Identification of Atherosclerotic Lipid Deposits by Diffusion-Weighted Imaging
Objectives— The content and distribution of lipids is an important aspect of plaque vulnerability, but lipids are present within a heterogeneous environment, impeding detection by magnetic resonance imaging. Our goal was to achieve accurate detection of mobile lipids by a single magnetic resonance imaging sequence.
Methods and Results— Carotid endarectomy specimens (n=23) were imaged ex vivo at a high magnetic field (11.7 T) within 24 hours after surgery. Three contrast-weighted (T1W, T2W, and diffusion-weighted imaging [DWI]) image sequences were acquired and then coregistered with histological preparations for lipids (Oil red O and polarized light microscopy) and fibrous tissue (trichrome). Contrast-to-noise ratios were measured and compared for the 3 contrast weightings. Contrast-to-noise ratio measurement in regions identified as lipid versus fibrous tissue showed greater differences by DWI (4.5±0.63 versus 0.64±0.08; P<0.05) as compared with T2W (2.83±0.36 versus 1.36±0.37; P<0.05). We validated the presence and distribution of lipids (mainly cholesteryl esters) by both histology and image-guide spectroscopy. The basis for distinguishing mobile lipid and water inside the plaque was illustrated by diffusion-weighted spectroscopy.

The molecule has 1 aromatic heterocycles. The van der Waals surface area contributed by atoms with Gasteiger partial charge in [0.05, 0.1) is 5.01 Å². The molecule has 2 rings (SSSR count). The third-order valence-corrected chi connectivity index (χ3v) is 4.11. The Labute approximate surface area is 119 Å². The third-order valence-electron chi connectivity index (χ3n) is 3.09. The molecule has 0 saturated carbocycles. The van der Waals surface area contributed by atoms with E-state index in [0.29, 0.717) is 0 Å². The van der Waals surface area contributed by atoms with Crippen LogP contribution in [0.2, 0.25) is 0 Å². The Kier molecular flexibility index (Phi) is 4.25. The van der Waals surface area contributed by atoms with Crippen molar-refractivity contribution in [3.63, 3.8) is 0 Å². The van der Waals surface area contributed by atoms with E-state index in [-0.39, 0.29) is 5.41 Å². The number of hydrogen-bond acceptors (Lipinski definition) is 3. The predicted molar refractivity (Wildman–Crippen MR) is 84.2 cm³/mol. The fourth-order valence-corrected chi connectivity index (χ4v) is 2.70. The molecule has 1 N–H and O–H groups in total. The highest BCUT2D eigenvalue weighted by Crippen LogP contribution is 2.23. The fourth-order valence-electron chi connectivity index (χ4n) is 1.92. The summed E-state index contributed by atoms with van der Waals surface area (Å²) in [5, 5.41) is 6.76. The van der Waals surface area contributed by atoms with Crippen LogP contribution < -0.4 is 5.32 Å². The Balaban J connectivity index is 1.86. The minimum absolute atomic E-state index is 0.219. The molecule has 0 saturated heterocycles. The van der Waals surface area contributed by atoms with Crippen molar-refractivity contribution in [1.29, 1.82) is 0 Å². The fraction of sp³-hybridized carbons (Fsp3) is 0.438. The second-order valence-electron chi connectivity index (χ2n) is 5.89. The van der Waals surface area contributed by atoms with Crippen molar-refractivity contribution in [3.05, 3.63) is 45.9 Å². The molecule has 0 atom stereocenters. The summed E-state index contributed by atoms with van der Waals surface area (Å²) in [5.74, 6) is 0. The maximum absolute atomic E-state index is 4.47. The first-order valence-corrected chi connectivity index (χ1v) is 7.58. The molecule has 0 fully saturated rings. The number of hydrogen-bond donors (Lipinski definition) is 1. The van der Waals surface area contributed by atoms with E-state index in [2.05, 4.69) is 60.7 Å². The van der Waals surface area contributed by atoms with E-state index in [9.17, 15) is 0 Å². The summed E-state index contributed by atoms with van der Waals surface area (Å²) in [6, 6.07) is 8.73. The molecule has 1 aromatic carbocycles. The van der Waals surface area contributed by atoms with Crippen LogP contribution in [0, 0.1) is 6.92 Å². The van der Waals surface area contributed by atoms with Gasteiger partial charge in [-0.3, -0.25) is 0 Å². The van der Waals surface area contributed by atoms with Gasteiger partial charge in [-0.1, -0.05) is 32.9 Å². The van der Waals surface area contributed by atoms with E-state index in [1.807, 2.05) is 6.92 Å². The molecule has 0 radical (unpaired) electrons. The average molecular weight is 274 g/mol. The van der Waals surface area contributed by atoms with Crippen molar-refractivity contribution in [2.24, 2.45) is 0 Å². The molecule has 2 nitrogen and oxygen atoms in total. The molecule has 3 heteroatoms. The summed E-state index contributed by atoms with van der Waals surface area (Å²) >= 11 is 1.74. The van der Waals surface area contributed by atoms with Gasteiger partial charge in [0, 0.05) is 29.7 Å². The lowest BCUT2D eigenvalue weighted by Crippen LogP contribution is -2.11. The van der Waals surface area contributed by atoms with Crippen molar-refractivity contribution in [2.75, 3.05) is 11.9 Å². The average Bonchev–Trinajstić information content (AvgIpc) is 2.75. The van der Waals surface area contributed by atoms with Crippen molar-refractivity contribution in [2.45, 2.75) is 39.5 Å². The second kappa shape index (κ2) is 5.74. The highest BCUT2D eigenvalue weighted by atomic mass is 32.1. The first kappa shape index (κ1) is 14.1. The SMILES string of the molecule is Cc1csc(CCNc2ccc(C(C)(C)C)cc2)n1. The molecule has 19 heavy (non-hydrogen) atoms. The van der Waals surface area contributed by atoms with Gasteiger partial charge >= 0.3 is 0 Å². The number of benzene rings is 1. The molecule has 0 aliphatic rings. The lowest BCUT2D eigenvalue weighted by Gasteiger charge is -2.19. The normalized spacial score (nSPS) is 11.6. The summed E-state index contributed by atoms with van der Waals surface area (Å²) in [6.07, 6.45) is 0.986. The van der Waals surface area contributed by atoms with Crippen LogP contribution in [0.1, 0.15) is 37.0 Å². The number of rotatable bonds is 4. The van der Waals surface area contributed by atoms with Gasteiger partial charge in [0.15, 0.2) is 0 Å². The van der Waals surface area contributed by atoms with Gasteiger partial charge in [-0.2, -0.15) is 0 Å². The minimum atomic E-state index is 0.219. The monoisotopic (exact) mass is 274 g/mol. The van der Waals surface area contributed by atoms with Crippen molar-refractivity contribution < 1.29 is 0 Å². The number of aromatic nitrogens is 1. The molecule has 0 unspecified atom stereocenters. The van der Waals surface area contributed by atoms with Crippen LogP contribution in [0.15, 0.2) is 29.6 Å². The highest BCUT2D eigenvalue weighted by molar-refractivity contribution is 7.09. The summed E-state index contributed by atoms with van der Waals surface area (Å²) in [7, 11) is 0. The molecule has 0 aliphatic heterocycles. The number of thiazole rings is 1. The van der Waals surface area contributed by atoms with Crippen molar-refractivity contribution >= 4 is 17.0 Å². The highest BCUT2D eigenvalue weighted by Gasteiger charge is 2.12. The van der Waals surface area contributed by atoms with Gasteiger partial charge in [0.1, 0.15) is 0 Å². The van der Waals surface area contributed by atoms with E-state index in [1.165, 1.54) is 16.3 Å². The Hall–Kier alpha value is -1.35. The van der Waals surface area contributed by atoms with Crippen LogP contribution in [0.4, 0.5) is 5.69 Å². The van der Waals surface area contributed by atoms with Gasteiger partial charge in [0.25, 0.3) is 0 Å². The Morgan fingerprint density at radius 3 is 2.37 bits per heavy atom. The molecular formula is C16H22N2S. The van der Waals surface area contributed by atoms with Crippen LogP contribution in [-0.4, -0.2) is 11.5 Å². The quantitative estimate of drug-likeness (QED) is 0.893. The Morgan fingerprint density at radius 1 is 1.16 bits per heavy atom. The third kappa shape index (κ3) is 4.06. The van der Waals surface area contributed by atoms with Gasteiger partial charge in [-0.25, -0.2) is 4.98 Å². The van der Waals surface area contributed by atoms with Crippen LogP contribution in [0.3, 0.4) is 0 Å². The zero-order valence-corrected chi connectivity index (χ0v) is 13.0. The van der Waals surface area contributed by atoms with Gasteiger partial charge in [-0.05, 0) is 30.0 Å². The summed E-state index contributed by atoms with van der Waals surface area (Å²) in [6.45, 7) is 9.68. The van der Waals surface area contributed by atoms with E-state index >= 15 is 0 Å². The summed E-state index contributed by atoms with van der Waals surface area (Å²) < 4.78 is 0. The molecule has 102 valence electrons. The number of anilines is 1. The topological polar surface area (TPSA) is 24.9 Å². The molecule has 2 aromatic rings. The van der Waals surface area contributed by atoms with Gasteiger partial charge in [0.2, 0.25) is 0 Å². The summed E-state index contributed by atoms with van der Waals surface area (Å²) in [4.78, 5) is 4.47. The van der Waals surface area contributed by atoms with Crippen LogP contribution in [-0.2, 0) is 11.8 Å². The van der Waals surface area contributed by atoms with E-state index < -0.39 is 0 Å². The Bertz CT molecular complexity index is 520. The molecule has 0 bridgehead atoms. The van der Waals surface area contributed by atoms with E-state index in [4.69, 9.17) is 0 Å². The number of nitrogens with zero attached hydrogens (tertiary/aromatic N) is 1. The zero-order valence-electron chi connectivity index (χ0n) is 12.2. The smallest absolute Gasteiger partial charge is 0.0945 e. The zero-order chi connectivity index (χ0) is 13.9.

Conclusions— Biophysical properties of plaque lipids can confer selective identification by DWI, as opposed to standard T1W and T2W imaging sequences. Successful translation of DWI in vivo could identify of features of vulnerable plaque.